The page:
It took the death of one of the Sabri Brothers this April to get them their London date. Who they? No need to ask if you follow the world singing scene. And when you see, you will know - it's almost impossible not to have caught them by chance on television or radio. The Sabris, a whole dynasty of them, put the art of Qawwali on the international map many years ago and were pioneers on the way to the world music circuits of today. Their tours now pack the halls and raise the roofs. Sufi in origin, Qawwali is the most rousing devotional music you could imagine, and a concert performance of it is a concentrated experience of steadily growing excitement. An Asian audience reacts frankly and physically, with the men (this is Islam]) often moved to dance in a mixture of emotion and display.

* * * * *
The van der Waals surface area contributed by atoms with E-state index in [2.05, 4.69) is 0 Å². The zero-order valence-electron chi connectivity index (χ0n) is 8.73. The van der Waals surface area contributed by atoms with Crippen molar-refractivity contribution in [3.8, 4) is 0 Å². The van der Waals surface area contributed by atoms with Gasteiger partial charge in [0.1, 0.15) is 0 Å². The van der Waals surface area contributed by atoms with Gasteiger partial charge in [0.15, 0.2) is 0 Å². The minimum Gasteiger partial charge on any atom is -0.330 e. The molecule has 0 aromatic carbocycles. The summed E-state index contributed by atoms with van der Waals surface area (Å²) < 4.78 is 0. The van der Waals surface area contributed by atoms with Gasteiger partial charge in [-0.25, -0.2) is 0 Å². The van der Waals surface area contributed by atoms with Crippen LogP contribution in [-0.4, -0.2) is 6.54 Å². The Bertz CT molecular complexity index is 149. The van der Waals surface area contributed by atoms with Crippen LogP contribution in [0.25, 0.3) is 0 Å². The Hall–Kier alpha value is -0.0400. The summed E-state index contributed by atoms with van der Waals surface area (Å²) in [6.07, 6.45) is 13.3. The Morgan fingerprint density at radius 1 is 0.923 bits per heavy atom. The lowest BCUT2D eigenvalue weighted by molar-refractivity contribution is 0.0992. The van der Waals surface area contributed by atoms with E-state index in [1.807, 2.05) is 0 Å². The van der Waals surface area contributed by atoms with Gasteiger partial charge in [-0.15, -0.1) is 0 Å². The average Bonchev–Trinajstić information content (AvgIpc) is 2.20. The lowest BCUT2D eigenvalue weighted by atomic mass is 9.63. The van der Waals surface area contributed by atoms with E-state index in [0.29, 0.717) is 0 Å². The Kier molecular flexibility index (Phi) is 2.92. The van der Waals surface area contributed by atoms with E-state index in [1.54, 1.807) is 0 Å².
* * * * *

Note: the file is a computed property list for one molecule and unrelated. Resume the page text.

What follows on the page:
The family is now based in Karachi, where it relocated after the turmoils of the partition of India. This year's British tour has been running through May, mostly in the Midlands and the North. They decided it should go ahead, with some early dates rearranged, as a tribute to Ghulam Farid Sabri, who used to head the chorus in response to the lead singer. After the Queen Elizabeth Hall, they go on to the Bradford Mela where the atmosphere will enter an altogther different dimension from the South Bank's. But even in central London the circumstances will mean a far greater intensity than usual.
7.45pm 3 Jun, QEH, South Bank, SE1 (071-928 8800) pounds 7-pounds 15